Looking Ahead to the DACA Renewal Process

USCIS has issued a draft of the new Form I-821D to be used to renew Deferred Action for Childhood Arrivals (DACA) status and has invited comments and proposals from the legal community.  Once USCIS  issues the final version of the  form, current DACA grantees may use the form to renew DACA status.  Requests for renewal may not be made on the current form that is available on the USCIS website.

Until USCIS releases the final renewal form, it is impossible to state with certainty what the DACA renewal process will exactly entail.  However, here is what we do know so far:

  • Applications to renew DACA and employment authorization may be filed up to 4 months (120 days) before the date of expiration of current DACA status (that is–4 months prior to the expiration of your employment authorization document).  Applications filed before the 4 months will be rejected.
  • The application fee will remain the same – that is, $465.00.
  • You must provide evidence that you have maintained continuous residence in the United States since you applied for DACA status.
  • You will not need to re-submit documents you already submitted with your previous DACA request that was approved.  You will need to submit any new records pertaining to a criminal record or removal proceedings.

  • You must not have left the United States since your DACA approval unless you applied for and were granted permission to travel (“advance parole”).
  • If at the time that you applied for DACA you were “still in school,” you must now provide evidence that you either still remain in school or that you have completed the course of study.  If you are currently enrolled in a GED or some equivalent program, you will need to provide evidence that the program is publicly funded.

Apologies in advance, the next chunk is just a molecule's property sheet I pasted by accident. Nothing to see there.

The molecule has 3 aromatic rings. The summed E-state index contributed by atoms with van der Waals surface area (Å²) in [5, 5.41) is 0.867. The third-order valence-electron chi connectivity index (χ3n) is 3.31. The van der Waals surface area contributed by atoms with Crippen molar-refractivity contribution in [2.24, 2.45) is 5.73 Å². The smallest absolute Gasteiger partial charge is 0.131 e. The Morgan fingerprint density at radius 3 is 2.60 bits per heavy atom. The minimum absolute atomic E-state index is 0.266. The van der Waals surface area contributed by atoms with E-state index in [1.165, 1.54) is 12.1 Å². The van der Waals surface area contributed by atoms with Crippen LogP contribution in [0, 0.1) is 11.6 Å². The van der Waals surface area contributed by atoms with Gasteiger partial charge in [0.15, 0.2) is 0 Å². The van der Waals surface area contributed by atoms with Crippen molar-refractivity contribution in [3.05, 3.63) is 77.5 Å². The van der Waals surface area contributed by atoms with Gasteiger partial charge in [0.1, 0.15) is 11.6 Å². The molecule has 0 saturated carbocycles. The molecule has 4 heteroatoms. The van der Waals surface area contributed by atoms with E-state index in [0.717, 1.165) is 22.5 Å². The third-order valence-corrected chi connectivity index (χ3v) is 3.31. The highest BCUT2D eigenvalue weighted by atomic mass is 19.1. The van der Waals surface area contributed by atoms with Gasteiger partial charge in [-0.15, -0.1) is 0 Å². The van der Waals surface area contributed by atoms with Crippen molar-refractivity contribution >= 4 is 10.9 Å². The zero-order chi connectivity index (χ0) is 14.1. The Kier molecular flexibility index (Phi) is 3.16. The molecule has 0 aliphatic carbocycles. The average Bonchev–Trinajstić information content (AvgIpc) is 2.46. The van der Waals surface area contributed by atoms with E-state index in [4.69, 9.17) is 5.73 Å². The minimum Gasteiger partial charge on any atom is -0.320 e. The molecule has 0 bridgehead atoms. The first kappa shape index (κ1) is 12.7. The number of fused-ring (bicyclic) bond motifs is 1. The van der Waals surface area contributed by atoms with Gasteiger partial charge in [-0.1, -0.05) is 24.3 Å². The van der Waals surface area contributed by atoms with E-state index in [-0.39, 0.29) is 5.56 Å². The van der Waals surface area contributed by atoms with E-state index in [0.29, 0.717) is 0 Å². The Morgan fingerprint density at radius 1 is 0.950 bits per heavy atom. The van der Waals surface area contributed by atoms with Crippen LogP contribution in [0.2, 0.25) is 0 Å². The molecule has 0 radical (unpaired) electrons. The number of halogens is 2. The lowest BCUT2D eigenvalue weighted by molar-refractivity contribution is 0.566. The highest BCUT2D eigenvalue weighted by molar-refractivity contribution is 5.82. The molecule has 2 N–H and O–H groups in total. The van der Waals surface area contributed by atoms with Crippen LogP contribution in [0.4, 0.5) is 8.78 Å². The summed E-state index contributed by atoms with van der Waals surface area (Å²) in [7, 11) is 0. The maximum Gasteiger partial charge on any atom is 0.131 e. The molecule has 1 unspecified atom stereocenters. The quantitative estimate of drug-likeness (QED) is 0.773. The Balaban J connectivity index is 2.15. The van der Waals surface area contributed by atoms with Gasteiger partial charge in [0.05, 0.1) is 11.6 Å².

• If you have been arrested and/or charged with a crime since you obtained DACA status, your ability to renew DACA status may be jeopardized.  If you have a new arrest, you should consult an immigration attorney as soon as possible to determine your eligibility to renew DACA status.  You will need to provide certified records of your arrest or conviction.  If you do not have the certified records, you should take immediate steps to obtain them.

Since USCIS will not be accepting renewal application prior to the 120 days before your current employment authorization expires, one can only hope that USCIS will adjudicate the renewal application within that time period.  They have not announced whether they will issue an interim employment authorization if it takes them longer to adjudicate the application.  Therefore, every person who has been granted DACA should renew their  DACA status as soon as they become eligible to do so.